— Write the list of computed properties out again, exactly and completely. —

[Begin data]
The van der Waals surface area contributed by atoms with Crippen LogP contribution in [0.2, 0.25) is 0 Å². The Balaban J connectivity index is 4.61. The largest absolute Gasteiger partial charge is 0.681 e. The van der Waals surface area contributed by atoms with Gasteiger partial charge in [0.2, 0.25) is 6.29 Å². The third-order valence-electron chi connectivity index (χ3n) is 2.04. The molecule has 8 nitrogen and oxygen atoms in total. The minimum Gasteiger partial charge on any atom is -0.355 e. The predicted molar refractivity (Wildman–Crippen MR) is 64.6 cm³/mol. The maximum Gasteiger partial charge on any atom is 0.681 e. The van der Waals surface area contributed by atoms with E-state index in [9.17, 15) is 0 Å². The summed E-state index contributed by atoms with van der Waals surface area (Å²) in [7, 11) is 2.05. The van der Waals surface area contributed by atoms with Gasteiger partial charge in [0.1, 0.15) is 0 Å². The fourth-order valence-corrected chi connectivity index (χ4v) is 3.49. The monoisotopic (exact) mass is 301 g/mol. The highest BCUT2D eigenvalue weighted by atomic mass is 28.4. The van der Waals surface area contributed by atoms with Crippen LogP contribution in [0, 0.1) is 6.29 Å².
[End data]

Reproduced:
The van der Waals surface area contributed by atoms with Crippen LogP contribution in [0.2, 0.25) is 0 Å². The Balaban J connectivity index is 4.61. The largest absolute Gasteiger partial charge is 0.681 e. The van der Waals surface area contributed by atoms with Gasteiger partial charge in [0.2, 0.25) is 6.29 Å². The third-order valence-electron chi connectivity index (χ3n) is 2.04. The molecule has 8 nitrogen and oxygen atoms in total. The minimum Gasteiger partial charge on any atom is -0.355 e. The predicted molar refractivity (Wildman–Crippen MR) is 64.6 cm³/mol. The maximum Gasteiger partial charge on any atom is 0.681 e. The van der Waals surface area contributed by atoms with E-state index in [9.17, 15) is 0 Å². The summed E-state index contributed by atoms with van der Waals surface area (Å²) in [7, 11) is 2.05. The van der Waals surface area contributed by atoms with Gasteiger partial charge in [0.1, 0.15) is 0 Å². The fourth-order valence-corrected chi connectivity index (χ4v) is 3.49. The monoisotopic (exact) mass is 301 g/mol. The highest BCUT2D eigenvalue weighted by atomic mass is 28.4. The van der Waals surface area contributed by atoms with Crippen LogP contribution in [0, 0.1) is 6.29 Å².